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In Colin Beavan’s book, No Impact Man, I read a statistic that really stunned me.  He states that according to Heather Rogers’ Gone Tomorrow: The Hidden Life of Garbage, 80 percent of US products are used once, then thrown away! At first, I thought that this was an exaggeration.  But on close examination, I realized that it was true.

So, I thought it would be great to start this project by first really becoming aware of all the waste we do produce.  I am going to try and list everything that I can think of that was designed to be used only once, including a sub-category of products that can potentially be used for ten minutes or less.  I invite you to really open your eyes and be aware of the waste generated around you, and add to this list as you go throughout your day.

Ten minutes or less:

  • fast food/take-out containers (plastic, styrofoam, paper)
  • disposable utensils (plastic, wood)
  • plastic or paper wrapping for utensils
  • plastic sushi grass
  • napkins
  • paper tray liners
  • fast food bags (paper or plastic) to bring your food ‘all the way’ to your seat
  • take-out cups (plastic, styrofoam, paper)
  • plastic lids for the cups
  • plastic drink bottles
  • glass drink bottles
  • juice boxes
  • drink pouches
  • straws
  • paper wrapping for straws
  • coffee stir sticks (plastic, wood)
  • paper condiment cups
  • toilet paper
  • facial tissue
  • paper towel
  • wet napkins
  • make-up removal pads
  • disposable plates (paper, styrofoam)
  • flyers
  • brochures
  • poop and scoop bags
  • syringes and other sterilized medical supplies
  • cigarette butts

Usually tossed out the same day:

  • newspapers
  • pizza boxes
  • frozen food trays and packaging
  • sandwich bags
  • party streamers
  • party hats
  • glow in the dark novelties
  • diapers
  • styrofoam and plastic wrap that comes with meat purchases
  • feminine napkins
  • tampons
  • condoms

Other one-use items:

  • product packaging outside (plastic, paper)
  • product packaging inside (plastic, paper, styrofoam, metal)
  • styrofoam peanuts
  • bubble wrap
  • envelopes
  • price tags
  • magazines
  • plastic shopping bags
  • paper shopping bags
  • plastic produce bags
  • plastic wrap
  • plastic clamshell containers
  • plastic netting for produce
  • milk and juice cartons
  • tin cans
  • egg cartons (paper, styrofoam, and now plastic)
  • washed lettuce and prepared salad containers
  • prepared meat containers
  • baked good containers
  • plastic cake containers
  • cardboard under the prepared cake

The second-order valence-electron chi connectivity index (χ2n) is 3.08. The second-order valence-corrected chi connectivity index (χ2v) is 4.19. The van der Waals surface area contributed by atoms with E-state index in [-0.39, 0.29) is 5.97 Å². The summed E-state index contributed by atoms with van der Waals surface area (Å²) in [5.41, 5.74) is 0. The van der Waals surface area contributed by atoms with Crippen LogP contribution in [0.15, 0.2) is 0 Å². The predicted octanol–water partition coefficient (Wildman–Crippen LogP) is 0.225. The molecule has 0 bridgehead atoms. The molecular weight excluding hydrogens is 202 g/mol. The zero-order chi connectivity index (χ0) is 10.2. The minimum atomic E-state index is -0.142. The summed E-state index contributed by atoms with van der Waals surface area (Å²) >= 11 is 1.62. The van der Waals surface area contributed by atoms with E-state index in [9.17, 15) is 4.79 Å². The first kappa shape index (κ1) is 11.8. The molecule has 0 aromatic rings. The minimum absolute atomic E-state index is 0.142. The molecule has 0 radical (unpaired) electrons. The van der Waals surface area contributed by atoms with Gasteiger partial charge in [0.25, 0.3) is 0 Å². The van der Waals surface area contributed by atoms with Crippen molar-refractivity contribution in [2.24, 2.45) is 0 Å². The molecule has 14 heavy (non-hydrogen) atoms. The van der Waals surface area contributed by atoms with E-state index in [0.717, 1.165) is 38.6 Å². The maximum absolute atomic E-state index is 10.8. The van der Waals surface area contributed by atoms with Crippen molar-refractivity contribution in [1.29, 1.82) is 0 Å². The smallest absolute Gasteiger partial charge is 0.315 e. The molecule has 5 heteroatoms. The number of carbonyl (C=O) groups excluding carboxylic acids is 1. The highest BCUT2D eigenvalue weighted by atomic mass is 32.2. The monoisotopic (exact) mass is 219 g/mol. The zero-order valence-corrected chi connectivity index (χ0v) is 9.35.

• syringes
  • packaging for syringes and other sterillized medical supplies
  • balloons
  • ribbons
  • gift wrap
  • coupons
  • tickets
  • receipts
  • toothbrushes
  • disposable razors
  • razor blades
  • batteries
  • hotel soaps and toiletries
  • paper or plastic bags wrapped around hotel glasses
  • candy wrappers
  • disposable sweeping and mopping pads
  • disposable wash cloths
  • lipstick containers
  • make-up containers
  • lip balm containers
  • make-up sponges
  • ‘socks’ you use to try on shoes
  • any bottle/container that was not meant to be refilled (eg. everything from shampoo to dish detergent, to condiments, etc.)

The lists can go on and on and I plan to add to it.  At this moment, I can only think of the things that I come into contact with myself, so feel free to add your two cents to the list!

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My 39th birthday has passed, and I’m finally feeling moved to make my mark in the world.  To do something bigger than my own efforts at living sustainably.  I know that in order to leave my daughter with a better world than the one she was born in, I have to start reaching out and affecting more people.  So here I am, starting a blog to record my efforts and hopefully attract others to join with me and make an impact together.  For ourselves, our children and everyone’s children.

For the record, I’ve reduced our household garbage, which consists mainly of plastic in one form or another, to just one grocery bag’s worth a week.  Recyclables amount to the size of a banker’s box every two weeks.  And compost, probably two or three produce bags full a week.  We barely use anything disposable.  I’m only on the second of the two-pack 100% recycled paper towel rolls I bought over a year ago.  A 12-roll pack of 100% recycled toilet paper lasts two months at least.  We have fun homemade fabric napkins, and never use paper napkins.  I bring my own shopping bags, reuse ‘disposable’ utensils and I try to remember to bring my own glass food savers whenever I want to order take-out.

My daughter, she gets it, and is always aware of the waste that is being produced.  She has even decided that she won’t ask for her favourite toys anymore if they come in wasteful packaging.  But when she sees it around her and she asks me, “Mom, why do people waste?”  it’s really hard to give her a satisfactory answer….

So, I’ve decided that I don’t want to be a Mom that just points out what other people are doing wrong.  I want to show her that we can make things change.  That yes, we can do things at home and on a personal level, but that we can even influence other people.  So, here I am embarking on something very new and scary to me, but something I know will be life-changing and fulfilling.

Thank you for joining us!